Mary’s role in Barth’s theology is given fuller attention in the final chapter where Resch helpfully outlines how Barth’s treatment of Mary’s ‘readiness’ (Bereitschaft) before God informs both his understanding of the relationship between divine grace and human agency, and his evaluation of Roman Catholic Mariology, noting the ways that Barth’s acceptance of the virgin birth happens by the same criteria by which he rejects Mariology; namely, with its fit with the mystery of the incarnation. ‘Barth’s main problem with Mariology’, Resch avers, ‘is simply that in it Mary is treated in relative independence from Christ. While never completely severed from Christ, Mary has come to have her own special dignity, merit and ministry. In contrast with the Councils of Ephesus and Chalcedon, and particularly the New Testament, according to Barth, Roman Catholic Mariology fails to use the term Theotokos as an exclusively Christological title … The Catholic Mary is, for Barth, the symbolic portrayal of the philosophical concept of the analogia entis’ (pp. 168–69, 177). Conversely, Barth will insist that human readiness for God – and God’s readiness for humanity – is found in, and is synonymous with, Christ alone.

Throughout the essay, Resch successfully illustrates ways that Barth’s thinking on the virgin birth remains both broadly Augustinian insofar as the doctrine relates to that of original sin, and radically revisionist insofar as Barth departs from Augustine’s interpretation of the virgin birth as that which mysteriously preserves Christ from the tainting effects of concupiscence and original sin and conceives it instead as a symbol of the dialectic that the incarnation itself announces – the futility of all human willing, acting and striving for the grace of God, and the divine determination and gracious freedom to call into existence things that do not exist (Rom 4.17).

Readers (and I suspect Resch himself too) may well be left asking, however, whether Resch has bought too uncritically into Barth’s Protestant critique of Mariology, and whether his heavy reliance on a somewhat limited scope of Barth’s work (mainly The Great Promise and CD I/2) leaves his presentation less satisfying than it might be. More frustrating, however, is the exhausting repetition throughout the book. Where the reader may be hoping to find a new vista around the next corner, or an idea further developed in conversation with other themes pertaining to the subject (e.g., the doctrines of election and creation, the relationship between ‘sign’ and ‘ontology’ and between this particular ‘sign’ and other ‘signs’, the relationship between the objective basis and subjective experience of faith’s participation in the faithfulness of Christ as the vicarious human given by God, discipleship and prayer, how Mary’s and Joseph’s fittingness relates to that of other characters throughout the Bible, etc. are all left too uncooked) or with at least some significant secondary literature, the reader discovers instead that he is simply back where he has been numerous times before, and little the wiser for the effort. I suspect, nonetheless, that we are not here dealing with a case of an author who does not know where the real questions lie – indeed, he identifies some very worthwhile trajectories for further thought in his conclusion; Barth’s rather one-dimensional presentation of Mary divorced from her existential situation, for example – but perhaps with a matter of confidence and/or energy to traverse there within the bounds of this project. One hopes that in future work, he builds on the reliable foundation laid here.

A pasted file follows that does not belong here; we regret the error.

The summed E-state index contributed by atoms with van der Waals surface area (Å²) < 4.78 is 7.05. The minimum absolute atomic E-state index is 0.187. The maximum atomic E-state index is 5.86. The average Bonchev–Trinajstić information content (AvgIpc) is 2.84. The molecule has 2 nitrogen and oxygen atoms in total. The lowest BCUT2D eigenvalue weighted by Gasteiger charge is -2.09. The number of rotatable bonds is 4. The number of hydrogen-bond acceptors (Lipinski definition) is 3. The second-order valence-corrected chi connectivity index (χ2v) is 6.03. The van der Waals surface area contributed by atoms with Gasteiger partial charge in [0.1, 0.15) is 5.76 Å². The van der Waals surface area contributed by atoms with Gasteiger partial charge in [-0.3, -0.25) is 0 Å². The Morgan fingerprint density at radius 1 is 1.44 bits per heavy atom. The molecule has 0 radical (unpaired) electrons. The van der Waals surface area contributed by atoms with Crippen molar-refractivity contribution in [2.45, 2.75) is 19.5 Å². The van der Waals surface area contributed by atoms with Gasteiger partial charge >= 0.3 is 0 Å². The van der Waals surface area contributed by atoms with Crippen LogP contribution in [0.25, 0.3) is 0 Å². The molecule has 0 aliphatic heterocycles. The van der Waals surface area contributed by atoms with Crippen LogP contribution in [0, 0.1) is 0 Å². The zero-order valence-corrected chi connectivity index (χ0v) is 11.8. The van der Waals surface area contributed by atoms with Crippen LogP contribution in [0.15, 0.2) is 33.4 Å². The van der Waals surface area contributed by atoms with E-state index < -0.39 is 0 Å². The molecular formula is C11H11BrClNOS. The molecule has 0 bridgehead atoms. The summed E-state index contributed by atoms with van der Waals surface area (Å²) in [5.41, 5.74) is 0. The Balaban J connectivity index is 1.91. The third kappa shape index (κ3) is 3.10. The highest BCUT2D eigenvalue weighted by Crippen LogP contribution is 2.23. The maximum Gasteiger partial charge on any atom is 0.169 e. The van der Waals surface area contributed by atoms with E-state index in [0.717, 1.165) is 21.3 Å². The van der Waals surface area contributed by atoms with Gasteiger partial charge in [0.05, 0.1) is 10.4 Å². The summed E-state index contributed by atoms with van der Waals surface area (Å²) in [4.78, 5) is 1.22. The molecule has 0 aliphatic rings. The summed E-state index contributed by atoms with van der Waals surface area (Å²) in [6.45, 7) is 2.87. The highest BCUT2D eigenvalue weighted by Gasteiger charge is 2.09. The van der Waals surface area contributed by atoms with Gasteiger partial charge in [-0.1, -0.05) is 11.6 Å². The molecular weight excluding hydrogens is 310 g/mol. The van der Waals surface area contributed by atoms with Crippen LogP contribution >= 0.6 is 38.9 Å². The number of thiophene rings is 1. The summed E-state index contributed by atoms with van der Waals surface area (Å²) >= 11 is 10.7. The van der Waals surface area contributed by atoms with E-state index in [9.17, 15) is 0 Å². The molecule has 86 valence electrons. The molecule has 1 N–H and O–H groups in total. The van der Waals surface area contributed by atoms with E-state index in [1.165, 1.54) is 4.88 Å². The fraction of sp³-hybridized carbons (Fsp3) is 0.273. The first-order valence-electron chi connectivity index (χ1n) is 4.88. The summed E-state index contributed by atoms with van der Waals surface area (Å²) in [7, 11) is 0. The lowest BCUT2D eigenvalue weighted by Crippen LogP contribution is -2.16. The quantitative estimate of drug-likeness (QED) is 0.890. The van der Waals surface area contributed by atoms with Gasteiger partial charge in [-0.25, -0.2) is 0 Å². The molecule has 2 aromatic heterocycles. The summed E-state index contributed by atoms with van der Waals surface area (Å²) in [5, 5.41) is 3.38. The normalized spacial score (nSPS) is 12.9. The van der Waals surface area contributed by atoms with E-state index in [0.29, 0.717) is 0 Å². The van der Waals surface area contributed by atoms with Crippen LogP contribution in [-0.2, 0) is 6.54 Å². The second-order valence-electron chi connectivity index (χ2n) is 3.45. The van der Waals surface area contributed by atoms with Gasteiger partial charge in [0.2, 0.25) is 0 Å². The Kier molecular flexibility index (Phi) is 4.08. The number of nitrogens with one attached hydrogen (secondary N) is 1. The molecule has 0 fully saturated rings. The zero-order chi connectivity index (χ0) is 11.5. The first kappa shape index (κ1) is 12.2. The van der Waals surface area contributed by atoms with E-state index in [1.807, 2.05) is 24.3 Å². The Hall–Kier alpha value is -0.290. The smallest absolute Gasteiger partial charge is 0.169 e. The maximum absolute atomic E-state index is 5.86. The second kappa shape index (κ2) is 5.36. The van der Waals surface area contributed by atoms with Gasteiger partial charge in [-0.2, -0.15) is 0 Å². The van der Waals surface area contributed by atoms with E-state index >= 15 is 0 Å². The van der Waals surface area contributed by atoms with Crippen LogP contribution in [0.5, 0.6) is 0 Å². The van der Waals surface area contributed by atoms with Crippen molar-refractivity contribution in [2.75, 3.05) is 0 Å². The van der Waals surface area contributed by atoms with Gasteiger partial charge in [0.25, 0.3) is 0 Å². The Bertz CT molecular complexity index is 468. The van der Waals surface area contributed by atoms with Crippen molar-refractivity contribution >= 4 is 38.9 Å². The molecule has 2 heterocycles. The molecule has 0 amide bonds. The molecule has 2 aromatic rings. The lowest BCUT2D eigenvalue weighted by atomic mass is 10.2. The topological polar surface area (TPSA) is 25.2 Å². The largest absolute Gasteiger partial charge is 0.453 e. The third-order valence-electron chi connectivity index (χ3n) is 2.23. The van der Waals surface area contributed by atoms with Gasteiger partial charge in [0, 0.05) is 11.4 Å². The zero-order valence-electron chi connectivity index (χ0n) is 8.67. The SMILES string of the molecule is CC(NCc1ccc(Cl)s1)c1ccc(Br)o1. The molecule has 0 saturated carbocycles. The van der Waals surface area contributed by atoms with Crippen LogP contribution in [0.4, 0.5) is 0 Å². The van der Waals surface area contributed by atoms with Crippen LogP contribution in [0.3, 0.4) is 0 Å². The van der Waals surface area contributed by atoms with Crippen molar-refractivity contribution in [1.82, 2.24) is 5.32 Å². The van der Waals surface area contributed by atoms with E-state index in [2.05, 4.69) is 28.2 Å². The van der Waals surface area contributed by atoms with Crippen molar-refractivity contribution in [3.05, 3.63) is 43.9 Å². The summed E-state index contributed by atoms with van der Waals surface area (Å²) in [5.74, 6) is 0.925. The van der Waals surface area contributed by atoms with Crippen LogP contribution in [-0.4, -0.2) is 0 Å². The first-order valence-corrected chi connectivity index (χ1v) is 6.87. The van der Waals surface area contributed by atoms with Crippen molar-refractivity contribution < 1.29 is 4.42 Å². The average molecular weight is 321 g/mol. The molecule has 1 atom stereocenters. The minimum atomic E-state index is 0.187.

[In due course, a version of this review will appear in The Journal of Theological Studies]